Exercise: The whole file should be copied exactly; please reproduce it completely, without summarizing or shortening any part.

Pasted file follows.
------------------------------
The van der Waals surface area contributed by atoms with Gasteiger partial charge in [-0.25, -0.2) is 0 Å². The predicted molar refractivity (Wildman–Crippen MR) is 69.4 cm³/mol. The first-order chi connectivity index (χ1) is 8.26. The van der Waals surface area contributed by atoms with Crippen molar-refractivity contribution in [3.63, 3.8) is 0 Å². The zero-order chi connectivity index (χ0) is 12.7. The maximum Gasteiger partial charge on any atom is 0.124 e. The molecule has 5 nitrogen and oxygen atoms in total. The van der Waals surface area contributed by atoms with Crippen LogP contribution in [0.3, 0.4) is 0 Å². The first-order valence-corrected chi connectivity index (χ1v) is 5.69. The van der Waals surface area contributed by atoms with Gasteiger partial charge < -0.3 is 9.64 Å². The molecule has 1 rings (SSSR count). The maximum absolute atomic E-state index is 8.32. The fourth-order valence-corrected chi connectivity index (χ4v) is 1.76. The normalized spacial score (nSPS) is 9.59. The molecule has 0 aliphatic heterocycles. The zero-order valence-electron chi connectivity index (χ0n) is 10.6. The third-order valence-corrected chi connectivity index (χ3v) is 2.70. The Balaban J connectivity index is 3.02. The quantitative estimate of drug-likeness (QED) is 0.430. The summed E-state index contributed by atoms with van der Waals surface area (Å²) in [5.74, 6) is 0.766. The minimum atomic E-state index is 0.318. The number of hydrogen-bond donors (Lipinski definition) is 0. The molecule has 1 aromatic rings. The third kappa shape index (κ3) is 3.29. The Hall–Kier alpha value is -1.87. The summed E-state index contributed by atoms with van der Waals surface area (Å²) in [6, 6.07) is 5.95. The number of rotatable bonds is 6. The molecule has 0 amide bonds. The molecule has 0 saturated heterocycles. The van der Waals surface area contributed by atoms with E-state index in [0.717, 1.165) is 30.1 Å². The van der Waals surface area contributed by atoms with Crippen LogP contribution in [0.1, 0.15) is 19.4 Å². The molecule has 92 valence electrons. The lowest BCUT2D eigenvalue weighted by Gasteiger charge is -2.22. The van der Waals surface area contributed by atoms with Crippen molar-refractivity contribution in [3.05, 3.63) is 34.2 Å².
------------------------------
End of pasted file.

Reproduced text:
The van der Waals surface area contributed by atoms with Gasteiger partial charge in [-0.25, -0.2) is 0 Å². The predicted molar refractivity (Wildman–Crippen MR) is 69.4 cm³/mol. The first-order chi connectivity index (χ1) is 8.26. The van der Waals surface area contributed by atoms with Crippen molar-refractivity contribution in [3.63, 3.8) is 0 Å². The zero-order chi connectivity index (χ0) is 12.7. The maximum Gasteiger partial charge on any atom is 0.124 e. The molecule has 5 nitrogen and oxygen atoms in total. The van der Waals surface area contributed by atoms with Crippen LogP contribution in [0.3, 0.4) is 0 Å². The first-order valence-corrected chi connectivity index (χ1v) is 5.69. The van der Waals surface area contributed by atoms with Gasteiger partial charge < -0.3 is 9.64 Å². The molecule has 1 rings (SSSR count). The maximum absolute atomic E-state index is 8.32. The fourth-order valence-corrected chi connectivity index (χ4v) is 1.76. The normalized spacial score (nSPS) is 9.59. The molecule has 0 aliphatic heterocycles. The zero-order valence-electron chi connectivity index (χ0n) is 10.6. The third-order valence-corrected chi connectivity index (χ3v) is 2.70. The Balaban J connectivity index is 3.02. The quantitative estimate of drug-likeness (QED) is 0.430. The summed E-state index contributed by atoms with van der Waals surface area (Å²) in [5.74, 6) is 0.766. The minimum atomic E-state index is 0.318. The number of hydrogen-bond donors (Lipinski definition) is 0. The molecule has 1 aromatic rings. The third kappa shape index (κ3) is 3.29. The Hall–Kier alpha value is -1.87. The summed E-state index contributed by atoms with van der Waals surface area (Å²) in [6, 6.07) is 5.95. The number of rotatable bonds is 6. The molecule has 0 amide bonds. The molecule has 0 saturated heterocycles. The van der Waals surface area contributed by atoms with E-state index in [0.717, 1.165) is 30.1 Å². The van der Waals surface area contributed by atoms with Crippen LogP contribution in [0.1, 0.15) is 19.4 Å². The molecule has 92 valence electrons. The lowest BCUT2D eigenvalue weighted by Gasteiger charge is -2.22. The van der Waals surface area contributed by atoms with Crippen molar-refractivity contribution in [3.05, 3.63) is 34.2 Å².